Get training! There are some folks out there who seem to be naturals when it comes to shooting. Good for them. Even they need training. Almost every gun range I've ever been to offers some kind of basic training courses. You should sign up for those at the time you purchase you first gun.

If you're not sure where to get training, here's the NRA's link to finding classes in your area.

I'd also reiterate what was posted in the rules above that you should try to be as educated about firearms as you can, but specifically YOUR firearm. Know the parts, how it works, and how to clean and care for it. Don't be too proud to ask someone more experienced than you. We all had to start somewhere.

Negligent Discharges

This is what happens when you ignore the safety rules mentioned above - specifically "Keeping your finger off the triger until your ready to shoot". It can happen to the experienced and the novice alike. No one is immune to it except those who remember and practice the safety rules every time they handle a firearm.

Here's a webpage put up by an experienced shooter who had an ND and shot himself in the leg.


Along these same lines, you should always be careful to not allow anything to come in contact with your trigger - not just your finger. An example of this would be when someone is reholster their hand gun and the retension strap or a piece of clothing snags the trigger. Not good.

The 2nd Amendment grants us the right to keep and bear arms. Along with that right comes a HUGE responsibility to be careful owners. Firearms are created to destroy - take that seriously - firearm safety is very literally a matter of life and death.
Zombie Squad - "We can handle it from here. We've talked about this on the Internet."

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Re: Read this first before posting in Firearms

Post by PistolPete » Sat Sep 11, 2010 11:16 am

It's hard to find the line sometimes between talking about guns and talking about the politics of guns. Many people feel very strongly for or against what has been labeled "gun control". Since we don't talk politics here, that's not an appropriate topic for the public forum. To help, I've outlined a couple examples of what good posts (one's in compliance with our rules) and bad posts (ones that break our rules) look like. If anybody has any questions, feel free to PM me on this.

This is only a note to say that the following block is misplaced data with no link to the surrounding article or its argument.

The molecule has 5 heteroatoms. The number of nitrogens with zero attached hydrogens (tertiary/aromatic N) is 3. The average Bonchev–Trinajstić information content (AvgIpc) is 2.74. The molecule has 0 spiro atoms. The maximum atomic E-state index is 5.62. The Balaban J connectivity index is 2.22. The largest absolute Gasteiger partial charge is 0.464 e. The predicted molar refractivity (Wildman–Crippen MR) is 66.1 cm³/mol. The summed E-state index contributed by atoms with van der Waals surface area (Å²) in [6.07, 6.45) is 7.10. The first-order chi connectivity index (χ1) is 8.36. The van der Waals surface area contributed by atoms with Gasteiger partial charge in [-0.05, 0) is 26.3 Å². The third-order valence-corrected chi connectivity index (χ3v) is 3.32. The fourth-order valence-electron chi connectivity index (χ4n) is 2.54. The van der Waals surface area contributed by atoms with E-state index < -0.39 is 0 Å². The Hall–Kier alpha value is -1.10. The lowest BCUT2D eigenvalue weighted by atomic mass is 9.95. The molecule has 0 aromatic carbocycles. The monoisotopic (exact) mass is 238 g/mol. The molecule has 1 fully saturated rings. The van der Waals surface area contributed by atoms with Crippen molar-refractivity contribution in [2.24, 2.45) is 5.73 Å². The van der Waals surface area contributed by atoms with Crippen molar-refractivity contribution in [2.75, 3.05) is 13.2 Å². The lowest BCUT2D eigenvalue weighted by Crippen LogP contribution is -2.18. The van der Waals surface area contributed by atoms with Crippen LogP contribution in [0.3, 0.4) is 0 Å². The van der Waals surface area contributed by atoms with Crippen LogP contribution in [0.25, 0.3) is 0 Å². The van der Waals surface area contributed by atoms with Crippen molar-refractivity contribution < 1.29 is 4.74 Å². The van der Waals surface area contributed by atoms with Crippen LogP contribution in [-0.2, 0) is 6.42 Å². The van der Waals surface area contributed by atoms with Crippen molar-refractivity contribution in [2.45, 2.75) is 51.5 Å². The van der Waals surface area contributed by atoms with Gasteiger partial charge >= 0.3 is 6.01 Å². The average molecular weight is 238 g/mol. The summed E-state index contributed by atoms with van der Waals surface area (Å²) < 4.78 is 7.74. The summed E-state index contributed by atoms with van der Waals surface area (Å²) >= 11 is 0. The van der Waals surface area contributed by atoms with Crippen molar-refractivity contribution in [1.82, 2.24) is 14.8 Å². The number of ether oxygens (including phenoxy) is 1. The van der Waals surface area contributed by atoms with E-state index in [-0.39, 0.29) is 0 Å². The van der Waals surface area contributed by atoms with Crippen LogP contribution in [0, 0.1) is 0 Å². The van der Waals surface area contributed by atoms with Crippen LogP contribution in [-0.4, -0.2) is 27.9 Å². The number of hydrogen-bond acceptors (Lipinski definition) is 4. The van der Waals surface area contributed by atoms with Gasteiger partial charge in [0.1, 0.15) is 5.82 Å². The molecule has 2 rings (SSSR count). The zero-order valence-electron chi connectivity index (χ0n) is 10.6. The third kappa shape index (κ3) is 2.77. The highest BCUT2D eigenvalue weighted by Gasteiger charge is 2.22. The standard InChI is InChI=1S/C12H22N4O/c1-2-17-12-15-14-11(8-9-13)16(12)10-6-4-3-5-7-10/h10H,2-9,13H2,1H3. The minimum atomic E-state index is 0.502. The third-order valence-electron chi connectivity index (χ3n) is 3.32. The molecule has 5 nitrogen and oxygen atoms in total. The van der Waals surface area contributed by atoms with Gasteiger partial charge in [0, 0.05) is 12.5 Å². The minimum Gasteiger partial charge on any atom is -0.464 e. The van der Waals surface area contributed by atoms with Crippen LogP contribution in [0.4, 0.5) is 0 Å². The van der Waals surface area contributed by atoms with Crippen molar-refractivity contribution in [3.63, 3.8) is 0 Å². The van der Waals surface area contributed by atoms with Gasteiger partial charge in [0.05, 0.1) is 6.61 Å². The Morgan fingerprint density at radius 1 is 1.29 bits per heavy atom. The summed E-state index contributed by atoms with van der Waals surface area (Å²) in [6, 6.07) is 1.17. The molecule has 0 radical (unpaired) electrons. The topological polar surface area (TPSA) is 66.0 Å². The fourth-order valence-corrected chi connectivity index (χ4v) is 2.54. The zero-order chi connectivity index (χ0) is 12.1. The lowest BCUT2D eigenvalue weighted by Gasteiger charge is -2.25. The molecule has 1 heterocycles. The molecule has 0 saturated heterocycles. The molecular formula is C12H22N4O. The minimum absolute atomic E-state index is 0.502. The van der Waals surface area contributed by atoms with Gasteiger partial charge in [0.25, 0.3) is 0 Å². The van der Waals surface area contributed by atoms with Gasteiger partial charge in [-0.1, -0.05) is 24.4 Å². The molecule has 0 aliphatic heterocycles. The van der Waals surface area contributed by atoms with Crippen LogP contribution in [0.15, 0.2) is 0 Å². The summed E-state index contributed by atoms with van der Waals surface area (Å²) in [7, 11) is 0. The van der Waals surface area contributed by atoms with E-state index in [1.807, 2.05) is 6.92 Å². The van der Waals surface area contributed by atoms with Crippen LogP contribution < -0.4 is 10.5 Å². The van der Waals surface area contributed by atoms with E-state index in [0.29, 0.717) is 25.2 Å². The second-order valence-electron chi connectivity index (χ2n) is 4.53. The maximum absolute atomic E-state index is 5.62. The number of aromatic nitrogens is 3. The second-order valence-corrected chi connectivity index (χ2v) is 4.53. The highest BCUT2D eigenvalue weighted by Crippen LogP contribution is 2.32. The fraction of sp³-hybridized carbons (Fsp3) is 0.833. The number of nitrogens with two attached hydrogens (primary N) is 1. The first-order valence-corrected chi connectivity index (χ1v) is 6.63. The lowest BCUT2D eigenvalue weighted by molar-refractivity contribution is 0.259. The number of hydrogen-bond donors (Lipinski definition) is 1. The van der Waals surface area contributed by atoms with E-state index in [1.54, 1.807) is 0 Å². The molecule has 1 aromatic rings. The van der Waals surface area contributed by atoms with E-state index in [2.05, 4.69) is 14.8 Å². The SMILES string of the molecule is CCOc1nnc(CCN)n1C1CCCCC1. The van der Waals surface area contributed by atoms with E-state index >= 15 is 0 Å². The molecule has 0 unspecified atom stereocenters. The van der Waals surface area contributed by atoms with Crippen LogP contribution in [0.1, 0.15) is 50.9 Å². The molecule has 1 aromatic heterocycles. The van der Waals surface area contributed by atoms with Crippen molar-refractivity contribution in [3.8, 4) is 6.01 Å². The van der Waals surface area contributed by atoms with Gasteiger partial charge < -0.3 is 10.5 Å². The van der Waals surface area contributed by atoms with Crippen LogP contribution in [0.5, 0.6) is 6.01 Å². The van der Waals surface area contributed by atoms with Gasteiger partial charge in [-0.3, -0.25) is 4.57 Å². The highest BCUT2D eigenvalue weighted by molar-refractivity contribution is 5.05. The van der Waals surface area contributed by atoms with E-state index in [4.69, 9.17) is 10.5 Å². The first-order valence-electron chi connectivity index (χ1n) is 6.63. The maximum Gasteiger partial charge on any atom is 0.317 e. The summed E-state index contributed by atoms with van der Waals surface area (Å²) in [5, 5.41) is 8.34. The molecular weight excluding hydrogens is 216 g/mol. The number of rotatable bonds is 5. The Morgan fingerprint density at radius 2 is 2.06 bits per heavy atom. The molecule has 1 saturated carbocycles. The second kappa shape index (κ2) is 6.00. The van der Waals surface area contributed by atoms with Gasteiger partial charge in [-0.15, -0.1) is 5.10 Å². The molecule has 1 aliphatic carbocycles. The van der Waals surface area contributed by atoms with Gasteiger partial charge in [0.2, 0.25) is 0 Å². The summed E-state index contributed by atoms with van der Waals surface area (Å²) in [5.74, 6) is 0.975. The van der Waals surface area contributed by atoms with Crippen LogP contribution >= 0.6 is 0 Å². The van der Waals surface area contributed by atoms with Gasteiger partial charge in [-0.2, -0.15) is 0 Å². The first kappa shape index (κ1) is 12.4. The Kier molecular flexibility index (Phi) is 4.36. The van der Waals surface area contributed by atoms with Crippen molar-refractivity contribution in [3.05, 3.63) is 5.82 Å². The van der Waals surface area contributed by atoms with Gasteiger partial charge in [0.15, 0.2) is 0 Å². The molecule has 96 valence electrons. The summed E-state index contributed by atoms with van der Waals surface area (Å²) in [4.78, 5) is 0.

For instance, an acceptable post is:
In CA/DC/Germany/wherever we have stricter gun laws than many parts of the country. What can people suggest I do to be as prepared as possible to protect my family while not breaking the law.
Yes, in Massachusetts we have similar laws to Cali. I just bought my ass a Saiga/Mini-14/SKS/M1A that's 95% as badass as a tacticool AR without the legal hassles. I wrapped it in blue phone cord and now it's awesome.

An unacceptable one is:
Gun control is bullshit! You need to join an organization to promote gun rights! And vote that way too!
That's political activism. Political activism is prohibited here. You can feel as passionately about the NRA or the GOA as you want, you can put that you're an endowment member in your sig, but please don't use the forums as a recruiting tool.

Speaking of the NRA and many other organizations that do many things, a good post is:
Go to the NRA's website, they offer lots of great training and probably have some classes in your area.
Egad, I finally joined the NRA 'cause I got a coupon when I bought my Remington 870. I swear to Gaga those people send me a lot of junk mail now.
A bad post is:
If you aren't a life member of the NRA, you must be one of those gun hating commies.
Does everyone see the difference? Good, I'm ever so pleased. :)
I hope this help define what we consider to be political discussion. As mentioned, if you have any questions, drop me a PM.
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Don't go around saying the world owes you a living. The world owes you nothing. It was here first.